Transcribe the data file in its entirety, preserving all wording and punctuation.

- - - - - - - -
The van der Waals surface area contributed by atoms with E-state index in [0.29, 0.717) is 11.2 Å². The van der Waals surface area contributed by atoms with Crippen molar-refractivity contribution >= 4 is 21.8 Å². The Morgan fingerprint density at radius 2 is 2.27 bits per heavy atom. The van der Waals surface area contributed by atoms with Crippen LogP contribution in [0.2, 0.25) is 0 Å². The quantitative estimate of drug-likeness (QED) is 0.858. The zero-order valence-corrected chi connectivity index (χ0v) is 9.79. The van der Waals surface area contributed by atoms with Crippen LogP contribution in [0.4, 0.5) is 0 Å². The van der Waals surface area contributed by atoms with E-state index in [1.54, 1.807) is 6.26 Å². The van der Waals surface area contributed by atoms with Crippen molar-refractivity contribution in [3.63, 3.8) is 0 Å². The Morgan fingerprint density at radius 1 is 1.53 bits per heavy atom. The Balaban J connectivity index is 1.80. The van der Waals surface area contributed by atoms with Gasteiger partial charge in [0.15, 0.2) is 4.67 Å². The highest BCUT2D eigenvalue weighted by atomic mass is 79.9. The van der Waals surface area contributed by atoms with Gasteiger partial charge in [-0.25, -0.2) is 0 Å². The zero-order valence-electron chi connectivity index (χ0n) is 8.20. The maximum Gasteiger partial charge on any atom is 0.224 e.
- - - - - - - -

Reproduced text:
The van der Waals surface area contributed by atoms with E-state index in [0.29, 0.717) is 11.2 Å². The van der Waals surface area contributed by atoms with Crippen molar-refractivity contribution >= 4 is 21.8 Å². The Morgan fingerprint density at radius 2 is 2.27 bits per heavy atom. The van der Waals surface area contributed by atoms with Crippen LogP contribution in [0.2, 0.25) is 0 Å². The quantitative estimate of drug-likeness (QED) is 0.858. The zero-order valence-corrected chi connectivity index (χ0v) is 9.79. The van der Waals surface area contributed by atoms with Crippen LogP contribution in [0.4, 0.5) is 0 Å². The van der Waals surface area contributed by atoms with E-state index in [1.54, 1.807) is 6.26 Å². The van der Waals surface area contributed by atoms with Crippen molar-refractivity contribution in [3.63, 3.8) is 0 Å². The Morgan fingerprint density at radius 1 is 1.53 bits per heavy atom. The Balaban J connectivity index is 1.80. The van der Waals surface area contributed by atoms with Gasteiger partial charge in [0.15, 0.2) is 4.67 Å². The highest BCUT2D eigenvalue weighted by atomic mass is 79.9. The van der Waals surface area contributed by atoms with Gasteiger partial charge in [-0.25, -0.2) is 0 Å². The zero-order valence-electron chi connectivity index (χ0n) is 8.20. The maximum Gasteiger partial charge on any atom is 0.224 e.